Agriculture and Rural Politics

October 29, 2018 - Categorised in: -

The aim of this course is to provide a broad understanding of the political dimension of the supply-side of food (as opposed to demand/consumption), i.e. agriculture. Departing from the idea that agriculture is a technical issue only, defined and controlled by farmers and agronomists, we will explore the ways in which the production of food is driven by political processes. We will see how agriculture both shaped and was shaped by the defining moments of our time, including the emergence of the early state system, the industrial revolution and early capitalism, the second world war, and contemporary climate distortions among others.

More than just production per se, we will also consider other closely connected areas of concern, including the political and moral economy of food, agrarian change, peasant farming, agribusiness, livelihoods and rural development, the politics of agricultural innovation and agricultural science, and global environmental change.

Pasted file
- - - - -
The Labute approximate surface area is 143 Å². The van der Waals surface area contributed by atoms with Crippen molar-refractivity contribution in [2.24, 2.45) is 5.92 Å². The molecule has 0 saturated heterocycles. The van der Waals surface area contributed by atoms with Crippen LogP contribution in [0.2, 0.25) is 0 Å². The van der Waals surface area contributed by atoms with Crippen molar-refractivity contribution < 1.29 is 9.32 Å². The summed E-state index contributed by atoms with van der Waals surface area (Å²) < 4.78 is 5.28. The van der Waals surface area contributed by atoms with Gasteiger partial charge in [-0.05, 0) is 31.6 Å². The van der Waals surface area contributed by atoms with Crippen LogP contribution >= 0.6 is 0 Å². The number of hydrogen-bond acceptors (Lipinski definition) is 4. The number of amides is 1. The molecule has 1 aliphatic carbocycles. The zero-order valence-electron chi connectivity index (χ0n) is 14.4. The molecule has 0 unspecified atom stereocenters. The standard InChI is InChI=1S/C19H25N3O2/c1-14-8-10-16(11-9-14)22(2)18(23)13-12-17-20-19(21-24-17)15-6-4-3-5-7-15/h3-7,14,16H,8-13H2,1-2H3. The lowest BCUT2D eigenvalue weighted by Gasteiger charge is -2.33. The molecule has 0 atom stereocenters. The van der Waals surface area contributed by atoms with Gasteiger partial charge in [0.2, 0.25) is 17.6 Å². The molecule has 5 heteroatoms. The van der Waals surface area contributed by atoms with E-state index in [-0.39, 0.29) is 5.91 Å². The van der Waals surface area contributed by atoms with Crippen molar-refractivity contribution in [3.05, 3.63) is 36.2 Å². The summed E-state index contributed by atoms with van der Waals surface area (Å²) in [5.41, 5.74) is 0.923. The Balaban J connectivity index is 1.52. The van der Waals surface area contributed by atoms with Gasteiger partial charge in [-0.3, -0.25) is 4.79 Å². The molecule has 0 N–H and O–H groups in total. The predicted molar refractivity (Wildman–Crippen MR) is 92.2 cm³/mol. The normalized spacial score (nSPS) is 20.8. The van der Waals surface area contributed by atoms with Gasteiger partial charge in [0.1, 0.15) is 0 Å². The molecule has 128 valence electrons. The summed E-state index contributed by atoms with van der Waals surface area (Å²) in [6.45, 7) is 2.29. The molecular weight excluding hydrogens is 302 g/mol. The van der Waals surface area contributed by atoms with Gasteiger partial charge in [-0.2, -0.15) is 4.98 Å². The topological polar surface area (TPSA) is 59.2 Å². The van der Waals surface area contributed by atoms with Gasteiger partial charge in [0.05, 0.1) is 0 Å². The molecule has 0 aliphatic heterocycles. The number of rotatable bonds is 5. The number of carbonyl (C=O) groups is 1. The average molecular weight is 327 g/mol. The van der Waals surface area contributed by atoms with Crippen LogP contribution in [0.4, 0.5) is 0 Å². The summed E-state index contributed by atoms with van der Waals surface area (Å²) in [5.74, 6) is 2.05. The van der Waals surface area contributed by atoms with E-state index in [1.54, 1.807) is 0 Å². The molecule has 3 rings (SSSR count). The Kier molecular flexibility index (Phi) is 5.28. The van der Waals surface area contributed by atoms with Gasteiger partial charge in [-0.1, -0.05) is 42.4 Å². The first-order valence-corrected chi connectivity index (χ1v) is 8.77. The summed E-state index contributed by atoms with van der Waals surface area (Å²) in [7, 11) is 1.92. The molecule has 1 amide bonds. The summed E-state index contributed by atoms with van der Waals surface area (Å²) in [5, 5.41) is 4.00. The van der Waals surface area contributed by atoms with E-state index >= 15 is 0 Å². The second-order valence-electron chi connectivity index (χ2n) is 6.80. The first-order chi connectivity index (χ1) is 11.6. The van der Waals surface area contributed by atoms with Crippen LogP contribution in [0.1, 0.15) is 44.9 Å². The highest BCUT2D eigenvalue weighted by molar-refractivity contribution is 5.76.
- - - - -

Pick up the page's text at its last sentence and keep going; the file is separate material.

Students will acquire a sound grasp of different views and debates on agriculture and rural politics. They will become familiar with major issues related to agriculture at the global level and be able to analyse how such global drivers of change are affecting, and being shaped by, different key
stakeholder groups. This provides them with an understanding of the context within which much contemporary development and policy intervention occurs.

The course includes a field trip (info and dates announced at the beginning of the term).


  • Master in Food Politics & Sustainable Development (core)
  • Master in Global and European Politics (elective)
  • Master in International and Security Politics (elective)